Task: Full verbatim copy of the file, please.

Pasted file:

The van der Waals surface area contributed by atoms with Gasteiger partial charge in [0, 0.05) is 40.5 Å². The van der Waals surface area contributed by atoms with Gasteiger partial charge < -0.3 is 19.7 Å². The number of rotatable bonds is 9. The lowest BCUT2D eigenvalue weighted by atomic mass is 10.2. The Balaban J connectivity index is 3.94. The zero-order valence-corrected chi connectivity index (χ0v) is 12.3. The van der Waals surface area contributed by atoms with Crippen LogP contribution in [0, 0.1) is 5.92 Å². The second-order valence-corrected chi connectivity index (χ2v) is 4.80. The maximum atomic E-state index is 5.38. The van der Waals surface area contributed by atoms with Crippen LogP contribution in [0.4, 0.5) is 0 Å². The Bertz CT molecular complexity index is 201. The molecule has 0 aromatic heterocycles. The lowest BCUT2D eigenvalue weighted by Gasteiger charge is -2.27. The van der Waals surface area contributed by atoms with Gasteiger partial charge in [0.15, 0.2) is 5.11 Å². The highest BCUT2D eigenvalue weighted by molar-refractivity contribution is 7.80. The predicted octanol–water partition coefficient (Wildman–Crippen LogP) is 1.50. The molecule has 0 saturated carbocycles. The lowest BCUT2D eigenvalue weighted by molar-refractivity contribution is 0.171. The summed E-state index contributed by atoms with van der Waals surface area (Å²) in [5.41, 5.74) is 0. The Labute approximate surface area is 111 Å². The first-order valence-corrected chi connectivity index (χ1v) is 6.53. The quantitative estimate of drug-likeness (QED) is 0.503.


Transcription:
The van der Waals surface area contributed by atoms with Gasteiger partial charge in [0, 0.05) is 40.5 Å². The van der Waals surface area contributed by atoms with Gasteiger partial charge < -0.3 is 19.7 Å². The number of rotatable bonds is 9. The lowest BCUT2D eigenvalue weighted by atomic mass is 10.2. The Balaban J connectivity index is 3.94. The zero-order valence-corrected chi connectivity index (χ0v) is 12.3. The van der Waals surface area contributed by atoms with Crippen LogP contribution in [0, 0.1) is 5.92 Å². The second-order valence-corrected chi connectivity index (χ2v) is 4.80. The maximum atomic E-state index is 5.38. The van der Waals surface area contributed by atoms with Crippen LogP contribution in [0.4, 0.5) is 0 Å². The Bertz CT molecular complexity index is 201. The molecule has 0 aromatic heterocycles. The lowest BCUT2D eigenvalue weighted by Gasteiger charge is -2.27. The van der Waals surface area contributed by atoms with Gasteiger partial charge in [0.15, 0.2) is 5.11 Å². The highest BCUT2D eigenvalue weighted by molar-refractivity contribution is 7.80. The predicted octanol–water partition coefficient (Wildman–Crippen LogP) is 1.50. The molecule has 0 saturated carbocycles. The lowest BCUT2D eigenvalue weighted by molar-refractivity contribution is 0.171. The summed E-state index contributed by atoms with van der Waals surface area (Å²) in [5.41, 5.74) is 0. The Labute approximate surface area is 111 Å². The first-order valence-corrected chi connectivity index (χ1v) is 6.53. The quantitative estimate of drug-likeness (QED) is 0.503.